hand. Too often, they are treated as independent activities:
As a result, the right task may sometimes be implemented
correctly. But uncoordinated, unsynchronized VV also
means that the organization can waste resources by perform-
ing the wrong task correctly, the right task incorrectly, and
even the wrong task incorrectly. Just as the component devices
and networks of the IIoT will communicate and react to one
another constantly, validation and verification will be continu-
ous and interactive. In both cases, constant feedback helps
the system be self-correcting in near-real time.
Strategic re-use (with the emphasis on “strategic”). All engineers
and programmers obviously try to re-use components—
hardware parts and subsystems, code libraries, and so on.
But few are strategic about it—planning, constructing, and
documenting the component for repeated use over the long-
6
IBM Software
Whitepaper Executive Summary
Smart Plants, Smart Grids.
January 2015
term. It can take time—up to an order of magnitude more,
in some cases—but the potential gains down the road in
lower costs, shorter time-to-market, and improved safety
and reliability far outweigh the initial investment.
The traditional approach may have been linear and sequential:
gather a list of all the requirements, write all the code, do all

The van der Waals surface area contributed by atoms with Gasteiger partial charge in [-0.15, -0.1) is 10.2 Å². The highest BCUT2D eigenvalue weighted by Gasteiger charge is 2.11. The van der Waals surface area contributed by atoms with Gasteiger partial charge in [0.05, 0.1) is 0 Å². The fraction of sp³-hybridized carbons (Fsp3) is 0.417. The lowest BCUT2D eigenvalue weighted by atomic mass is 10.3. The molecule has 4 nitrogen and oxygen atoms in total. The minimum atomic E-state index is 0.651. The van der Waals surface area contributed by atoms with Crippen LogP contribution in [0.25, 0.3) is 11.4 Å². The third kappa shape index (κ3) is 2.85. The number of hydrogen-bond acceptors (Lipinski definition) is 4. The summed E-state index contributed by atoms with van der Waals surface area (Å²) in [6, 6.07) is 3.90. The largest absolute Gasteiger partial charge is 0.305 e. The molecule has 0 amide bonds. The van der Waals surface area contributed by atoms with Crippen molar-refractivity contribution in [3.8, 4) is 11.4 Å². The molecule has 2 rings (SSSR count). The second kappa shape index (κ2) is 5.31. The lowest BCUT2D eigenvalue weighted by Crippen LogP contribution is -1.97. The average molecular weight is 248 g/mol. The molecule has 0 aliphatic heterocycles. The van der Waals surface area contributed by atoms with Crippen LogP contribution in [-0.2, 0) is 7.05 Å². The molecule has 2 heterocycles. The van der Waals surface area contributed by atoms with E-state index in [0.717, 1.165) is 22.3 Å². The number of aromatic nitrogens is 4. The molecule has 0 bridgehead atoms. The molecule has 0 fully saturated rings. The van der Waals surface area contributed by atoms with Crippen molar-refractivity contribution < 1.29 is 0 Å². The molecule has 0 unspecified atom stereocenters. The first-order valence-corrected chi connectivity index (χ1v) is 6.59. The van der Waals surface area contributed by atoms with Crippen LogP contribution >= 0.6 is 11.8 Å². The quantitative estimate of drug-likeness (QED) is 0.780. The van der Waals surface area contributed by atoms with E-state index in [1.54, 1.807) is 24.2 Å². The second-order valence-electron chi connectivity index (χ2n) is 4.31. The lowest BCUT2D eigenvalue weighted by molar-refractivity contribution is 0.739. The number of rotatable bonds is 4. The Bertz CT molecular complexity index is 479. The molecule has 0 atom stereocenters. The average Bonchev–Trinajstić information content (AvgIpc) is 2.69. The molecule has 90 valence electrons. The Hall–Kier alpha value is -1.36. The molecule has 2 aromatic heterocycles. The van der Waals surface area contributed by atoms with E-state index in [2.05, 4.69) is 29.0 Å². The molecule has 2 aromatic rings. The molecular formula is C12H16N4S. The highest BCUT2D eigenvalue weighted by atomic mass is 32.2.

the validation and verification, make all the changes, and then
ship the product. The contemporary systems engineering
process is an iterative, hierarchical, continuous, top-down
decomposition of system requirements.13
Systems Engineering V diagram
Figure 3: Forsberg14
describes the V-model, which links systems
engineering to the project cycle. Design explorations and analyses begin
system development, which ends with a completely integrated and
qualified finished product. On the left side of the V are decomposition
and definition activities; the specification is completed at the bottom
of the V; and the rising right arm outlines quantitative verification steps
to assure that requirements are met.
Automated tools help engineers get a handle on all this
slippery, daunting complexity. IBM®
Rational®
Software was
developed to help gather and organize requirements, trace
changes, and plot out modification paths for multiple projects.
To map subsystem interactions and dependencies, designers
can turn to tools like SysML (Systems Modeling Language,
http://www.omgsysml.org) from the Object Marketing Group
(www.omg.org, a non-profit standards consortium). SysML
is a visual modeling language that helps engineers with